Date of Award
Doctor of Philosophy
Dr. Scott T. Gaynor
Dr. Amy Naugle
Dr. Galen Alessi
Dr. Roberto Flachier
acceptance and commitment, ACT, inpatient, depression, brief intervention
The present study sought to investigate the utility of a brief Acceptance and Commitment Therapy (ACT) protocol for the treatment of depression in an inpatient setting. ACT is a generally promising treatment for a variety of psychological issues. Thirty-nine participants were randomly assigned using and weighted, blocked distribution to either Treatment as Usual (TAU) or individual sessions of ACT in conjunction with treatment as usual (ACT). The study compared re-admission rates between the ACT intervention group and the TAU group at 3 and 6 months. In addition, the study examined the proposed mechanisms of change between groups and depression rates between groups.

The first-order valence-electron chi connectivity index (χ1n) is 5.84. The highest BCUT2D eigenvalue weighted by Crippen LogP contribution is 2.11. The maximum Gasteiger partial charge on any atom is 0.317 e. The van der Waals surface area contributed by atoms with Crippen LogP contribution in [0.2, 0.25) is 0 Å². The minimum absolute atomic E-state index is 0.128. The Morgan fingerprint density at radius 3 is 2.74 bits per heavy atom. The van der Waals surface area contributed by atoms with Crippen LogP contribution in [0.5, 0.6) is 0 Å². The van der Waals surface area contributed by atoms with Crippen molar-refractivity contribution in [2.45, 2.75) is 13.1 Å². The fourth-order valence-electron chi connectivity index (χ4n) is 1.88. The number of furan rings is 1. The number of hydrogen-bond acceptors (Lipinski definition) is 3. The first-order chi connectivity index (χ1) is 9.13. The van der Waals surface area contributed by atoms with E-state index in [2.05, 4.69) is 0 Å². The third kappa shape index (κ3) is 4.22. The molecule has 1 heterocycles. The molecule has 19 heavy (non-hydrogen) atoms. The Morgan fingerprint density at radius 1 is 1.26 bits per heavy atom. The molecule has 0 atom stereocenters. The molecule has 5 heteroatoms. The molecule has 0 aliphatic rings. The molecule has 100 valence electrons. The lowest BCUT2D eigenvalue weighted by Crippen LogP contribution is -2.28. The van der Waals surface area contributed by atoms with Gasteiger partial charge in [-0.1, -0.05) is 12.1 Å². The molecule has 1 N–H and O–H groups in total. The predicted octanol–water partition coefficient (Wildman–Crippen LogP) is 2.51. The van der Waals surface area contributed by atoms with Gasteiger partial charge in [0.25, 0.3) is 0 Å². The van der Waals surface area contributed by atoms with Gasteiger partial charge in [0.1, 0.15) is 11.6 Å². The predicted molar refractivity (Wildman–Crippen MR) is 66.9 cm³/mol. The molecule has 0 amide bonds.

No differences were found between the TAU and ACT groups with regard to the primary outcome measure of re-hospitalization at 3- or 6-month follow-up. Additionally, ACT did not appear to move depression measures or the proposed mechanisms of action above and beyond the general improvement seen across the sample when compared at the group level. Differences were found in favor of ACT on one measure of mechanism of action proposed to be involved with ACT interventions, the ATQ-B, when the percent of participants that had an RCI were examined by group. This could indicate that ACT, when received, was better decreasing the believability of thoughts.
Broten, Lucas, "A Brief Acceptance and Commitment Therapy Protocol for Depression in an Inpatient Setting: An Effectiveness Study" (2013). Dissertations. 189.